Despite facing massive health and political challenges, the Democratic Republic of the Congo (DRC) is quietly making progress against one of the most neglected and disabling diseases in the world, Human African trypanosomiasis (HAT), also known as sleeping sickness. Transmitted by the bite of the tsetse fly, HAT is usually fatal if not treated. Nearly 85 percent of cases occur in the DRC. Thus, eliminating the disease in the country would pave the way for elimination worldwide.
The DRC government’s commitment to HAT elimination was launched last year on the first National Day of HAT, a day designed to raise awareness of the disease. The government quickly followed up its commitment with a comprehensive strategy for achieving elimination. Today that strategy is employing new tools including rapid diagnostic tests, improved treatment, and innovative insecticide-treated traps to control tsetse flies, alongside an awareness-raising campaign, use of digital technology to help find and confirm new cases, and “mini-mobile teams” going door-to-door in remote provinces to screen for the disease.
On January 30, 2019, Minister of Health Dr. Oly Ilunga Kalenga marked the first anniversary of the National Day of HAT and shared that the strategy is working. HAT cases are down from 1,200 in 2017 to just 650 in 2018. The minister celebrated this progress and highlighted new tools and approaches for achieving HAT elimination, including an exciting new PATH-supported public health Master’s scholarship fund to train the next cohort of frontline health care workers and a new oral treatment.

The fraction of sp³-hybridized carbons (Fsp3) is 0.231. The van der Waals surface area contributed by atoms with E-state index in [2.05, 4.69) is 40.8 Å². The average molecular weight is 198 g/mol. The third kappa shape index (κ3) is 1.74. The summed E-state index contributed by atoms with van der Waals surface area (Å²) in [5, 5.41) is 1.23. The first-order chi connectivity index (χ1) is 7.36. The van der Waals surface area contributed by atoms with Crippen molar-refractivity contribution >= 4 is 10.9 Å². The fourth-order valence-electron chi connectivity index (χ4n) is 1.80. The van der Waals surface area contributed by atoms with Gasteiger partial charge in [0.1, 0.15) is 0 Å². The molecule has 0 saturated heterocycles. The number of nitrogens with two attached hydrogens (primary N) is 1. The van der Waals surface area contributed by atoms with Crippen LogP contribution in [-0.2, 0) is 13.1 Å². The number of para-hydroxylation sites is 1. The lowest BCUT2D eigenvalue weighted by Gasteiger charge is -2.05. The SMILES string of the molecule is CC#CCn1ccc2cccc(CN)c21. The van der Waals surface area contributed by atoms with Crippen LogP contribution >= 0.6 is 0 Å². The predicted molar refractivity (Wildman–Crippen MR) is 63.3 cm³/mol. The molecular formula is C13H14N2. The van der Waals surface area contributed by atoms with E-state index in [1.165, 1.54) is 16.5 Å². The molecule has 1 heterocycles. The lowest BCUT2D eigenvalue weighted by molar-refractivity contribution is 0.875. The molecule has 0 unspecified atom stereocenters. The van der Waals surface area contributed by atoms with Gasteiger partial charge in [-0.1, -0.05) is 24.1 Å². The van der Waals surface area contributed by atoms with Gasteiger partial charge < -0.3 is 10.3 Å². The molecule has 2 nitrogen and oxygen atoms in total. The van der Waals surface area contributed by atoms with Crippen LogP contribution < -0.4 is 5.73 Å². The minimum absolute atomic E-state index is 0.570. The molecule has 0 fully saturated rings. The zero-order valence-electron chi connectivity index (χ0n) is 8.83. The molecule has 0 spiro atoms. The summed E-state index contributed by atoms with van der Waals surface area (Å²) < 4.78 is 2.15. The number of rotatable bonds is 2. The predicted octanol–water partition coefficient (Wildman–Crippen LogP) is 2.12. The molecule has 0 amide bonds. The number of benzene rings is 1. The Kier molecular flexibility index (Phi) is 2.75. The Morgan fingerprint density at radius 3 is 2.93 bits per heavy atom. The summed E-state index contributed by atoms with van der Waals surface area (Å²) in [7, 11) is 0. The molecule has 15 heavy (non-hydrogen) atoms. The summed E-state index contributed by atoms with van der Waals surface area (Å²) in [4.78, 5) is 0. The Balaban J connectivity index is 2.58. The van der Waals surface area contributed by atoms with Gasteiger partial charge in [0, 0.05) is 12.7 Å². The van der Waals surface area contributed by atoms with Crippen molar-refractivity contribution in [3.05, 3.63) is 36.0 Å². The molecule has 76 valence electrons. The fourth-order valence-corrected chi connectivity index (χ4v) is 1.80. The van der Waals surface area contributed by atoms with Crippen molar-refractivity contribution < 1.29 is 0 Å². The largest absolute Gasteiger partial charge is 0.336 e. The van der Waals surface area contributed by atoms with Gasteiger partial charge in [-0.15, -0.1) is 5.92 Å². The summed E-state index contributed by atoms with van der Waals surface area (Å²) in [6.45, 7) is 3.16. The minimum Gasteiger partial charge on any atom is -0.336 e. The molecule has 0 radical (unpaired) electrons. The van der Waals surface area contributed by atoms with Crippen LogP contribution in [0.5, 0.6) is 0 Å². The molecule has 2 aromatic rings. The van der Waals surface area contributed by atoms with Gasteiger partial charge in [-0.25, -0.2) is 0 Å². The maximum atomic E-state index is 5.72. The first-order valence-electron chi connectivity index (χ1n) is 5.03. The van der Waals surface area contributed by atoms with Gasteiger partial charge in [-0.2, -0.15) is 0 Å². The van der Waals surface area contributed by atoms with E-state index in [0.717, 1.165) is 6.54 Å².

Scholarship fund will help train the next cohort of HAT fighters
Understanding that an enhanced expertise of the public health workforce will be critical to reaching elimination targets, PATH and the Ministry of Health launched the “Dr. Victor Kande HAT fellows,” a five-year postgraduate scholarship program supported by the Bill & Melinda Gates Foundation. The fellows programs is named in honor of Dr. Kande, who is renowned for his work both nationally and internationally in the fight against HAT and is still active in elimination efforts. Over five years, PATH will support 25 Programme National de Lutte contre la Trypanosomiase Humaine Africaine (PNLTHA) staff to receive in-depth studies at the University of Kinshasa School of Public Health with an additional two staff receiving advanced training at the Institute of Tropical Medicine Antwerp.
After graduation, scholarship recipients will commit to a minimum of two years of service to the PLNTHA in provinces containing the highest density of HAT. With approximately two-thirds of all HAT cases in the DRC located in the provinces of Kwango, Kwilu, and Mai-Ndombe, as well as the former province of Bandundu, infection in this region strongly influences the epidemiological curve for the entire country.
HAT is one of the neglected tropical diseases included in the London Declaration on Neglected Tropical Diseases, a commitment made in 2012 by pharmaceutical companies, donors, endemic countries, and nongovernmental organizations to control, eliminate, or eradicate 10 diseases by 2020.